Young Drivers: the Problem of Sleep

Young Drivers: the Problem of Sleep


I Wilson, A R Woodside, B Gunay, University of Ulster, UK



According to leading doctors and researchers the average human being requires at least eight hours sleep to provide for sixteen hours of sustained wakefulness. This project found that if people are deprived of much needed sleep at night they will become sleepy throughout the day and are more likely to fall asleep at inappropriate times. This has major implications for most of the population who drive and other road users. In NI whilst a low percentage of young people actually drive, their involvement in road traffic accidents and in particular, sleep-related accidents is substantial.

This paper investigates the tendency of young drivers to fall asleep at the wheel and the many reasons causing their lack of sleep. Young people by their very nature (youth) should be fit, healthy and able to cope with life, but nowadays with emphasis put on socializing, fast/convenience food and the increasing car culture, many are overweight and spend less time sleeping adequately.

This study highlights the possibility of deteriorated driving performance as a result of lack of sleep. Driver fatigue may be a contributing factor to one in five road traffic accidents and this is a potentially dangerous problem for road safety.

Driving standards for most age ranges whilst lacking of much needed sleep deteriorated notably. This project found, however, that the effect of driving with age group 17-24 years old and indeed 25-34 years old deteriorated more significantly than any other age range. This age group (17-24) was therefore highlighted as a high-risk group. Surveys from the 17-24 year old age group showed that more males than females tended to be drowsy at inappropriate times.

Sleep deprivation has the potential to affect all drivers, as not obtaining adequate sleep can be done without intend. For example, someone in a stressful high-powered job, who also have a family to care for? However, for the majority of the young driving population, this is not the case. The top priorities encountered by young people include, university, job (semi-skilled or lower), socialising and/or a part-time job. Lack of sleep is derived as a result of an over zealous social life (which is considered to be part of university life) running late with an assignment or working a weekend job.

In Northern Ireland people under the age of 25 comprise 37% of the country?s overall population. Of this 37% approximately one quarter of them are of legal driving age (17 ages +). According to Police Service of NI and Department of Environment data, young car drivers (17-25) form a lesser percentage of NI car drivers, however they are attributable for a sizeable amount of fatal and serious road traffic injury accidents.

Young male car drivers total 6.9% of all NI car drivers, but are attributable for 27.4% of all fatal and serious injury accidents. Young female car drivers form 5.5% of all NI car drivers and account for 6.7% of injurious accidents. It is clear that of all age groups of drivers, it is the young drivers that are contributing to more road traffic accidents that any other age group.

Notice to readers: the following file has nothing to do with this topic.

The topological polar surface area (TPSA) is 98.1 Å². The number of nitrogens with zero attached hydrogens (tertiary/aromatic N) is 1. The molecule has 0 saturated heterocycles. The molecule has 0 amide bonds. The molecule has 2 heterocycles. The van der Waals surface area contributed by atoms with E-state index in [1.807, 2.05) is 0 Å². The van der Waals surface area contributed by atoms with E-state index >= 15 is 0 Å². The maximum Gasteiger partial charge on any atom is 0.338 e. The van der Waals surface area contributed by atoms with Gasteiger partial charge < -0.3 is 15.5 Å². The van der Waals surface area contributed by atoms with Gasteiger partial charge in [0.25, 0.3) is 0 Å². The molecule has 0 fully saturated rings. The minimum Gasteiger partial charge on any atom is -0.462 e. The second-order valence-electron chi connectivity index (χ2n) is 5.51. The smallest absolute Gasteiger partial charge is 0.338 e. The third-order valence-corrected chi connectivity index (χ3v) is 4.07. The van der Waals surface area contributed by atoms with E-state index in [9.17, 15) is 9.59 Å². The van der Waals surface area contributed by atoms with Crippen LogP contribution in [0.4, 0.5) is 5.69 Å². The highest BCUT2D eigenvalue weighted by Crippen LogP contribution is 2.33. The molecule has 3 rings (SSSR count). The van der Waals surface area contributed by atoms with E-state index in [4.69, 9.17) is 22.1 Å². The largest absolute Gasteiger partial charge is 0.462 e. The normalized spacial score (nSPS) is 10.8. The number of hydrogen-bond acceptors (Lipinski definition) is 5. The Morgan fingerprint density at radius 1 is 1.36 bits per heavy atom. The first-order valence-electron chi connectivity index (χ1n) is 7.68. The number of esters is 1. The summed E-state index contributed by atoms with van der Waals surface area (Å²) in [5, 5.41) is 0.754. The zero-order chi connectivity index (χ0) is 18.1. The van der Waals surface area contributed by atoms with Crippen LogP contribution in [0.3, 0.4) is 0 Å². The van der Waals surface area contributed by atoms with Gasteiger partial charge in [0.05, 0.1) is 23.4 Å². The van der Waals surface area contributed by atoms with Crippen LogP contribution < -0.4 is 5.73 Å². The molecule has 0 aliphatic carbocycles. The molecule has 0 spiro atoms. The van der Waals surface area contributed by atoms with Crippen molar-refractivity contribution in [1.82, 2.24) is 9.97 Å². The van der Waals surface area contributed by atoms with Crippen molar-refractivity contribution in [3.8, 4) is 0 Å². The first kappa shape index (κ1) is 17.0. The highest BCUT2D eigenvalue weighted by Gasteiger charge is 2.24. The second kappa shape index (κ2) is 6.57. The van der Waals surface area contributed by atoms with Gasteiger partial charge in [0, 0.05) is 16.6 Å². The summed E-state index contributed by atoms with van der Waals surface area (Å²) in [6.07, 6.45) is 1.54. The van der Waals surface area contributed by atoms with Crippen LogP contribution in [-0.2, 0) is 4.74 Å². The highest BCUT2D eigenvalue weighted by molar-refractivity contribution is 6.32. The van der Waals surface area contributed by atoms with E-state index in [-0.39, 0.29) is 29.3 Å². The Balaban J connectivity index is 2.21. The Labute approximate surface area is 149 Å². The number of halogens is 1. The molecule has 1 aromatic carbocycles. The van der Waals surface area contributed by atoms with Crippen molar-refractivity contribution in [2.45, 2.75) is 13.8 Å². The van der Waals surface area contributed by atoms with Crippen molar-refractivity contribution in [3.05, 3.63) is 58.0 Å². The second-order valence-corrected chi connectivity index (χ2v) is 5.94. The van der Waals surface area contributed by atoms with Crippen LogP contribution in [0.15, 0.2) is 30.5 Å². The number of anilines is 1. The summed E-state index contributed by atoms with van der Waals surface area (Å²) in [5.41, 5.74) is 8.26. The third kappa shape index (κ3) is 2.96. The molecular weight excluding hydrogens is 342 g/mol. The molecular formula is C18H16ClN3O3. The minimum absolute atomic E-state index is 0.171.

The investigation also noted that people, who tend to be ?dozy? per se, were at more risk of being involved in a sleep-related accident that those who were of an ?alert? behaviour normally. It emphasises the risk of young drivers, particularly young male drivers and the danger to themselves and other as a result of lack of sleep.

This research is beneficial as it proves that there is a definite link between drowsiness and driver performance and will therefore enable measures to be designed to eradicate the risk of road traffic accidents occurring as a result of drowsiness.

Concluding Remarks Young people in society are the future, they need to learn from example but also to set example to the next generation of drivers. It is unfortunate that this study highlighted the problems that young drivers are causing for road safety. As adults they need to be made more aware and responsible for their actions. But as they make up the smallest age group of drivers but the largest in terms of accidents; their responsibility must be questioned.

This paper concludes that young drivers are a danger to the society in which they live as a result of their daily behaviour and lifestyle. Young males are in general ?high risk? in NI, this is somewhat confirmed in relation to total number of accidents that they cause or contribute to. One well-known principal causation being speed, but with an increasing number of incidents attributable to driver fatigue, it is stressing lack of sleep as a major contentious issue for the new century as we constantly push forward a 24/7 hour society.

Recommendations Awareness is a more successful key to reduce these types of accidents. Detection is very difficult for police officers as there are no mechanisms available to them for identify sleep deprivation. Educating drivers through a range of mediums would be more beneficial than many in-car technology systems (as these often detect sleepiness when it is too late and the driver does not need to be asleep to be involved in a sleep-related accident).


Association for European Transport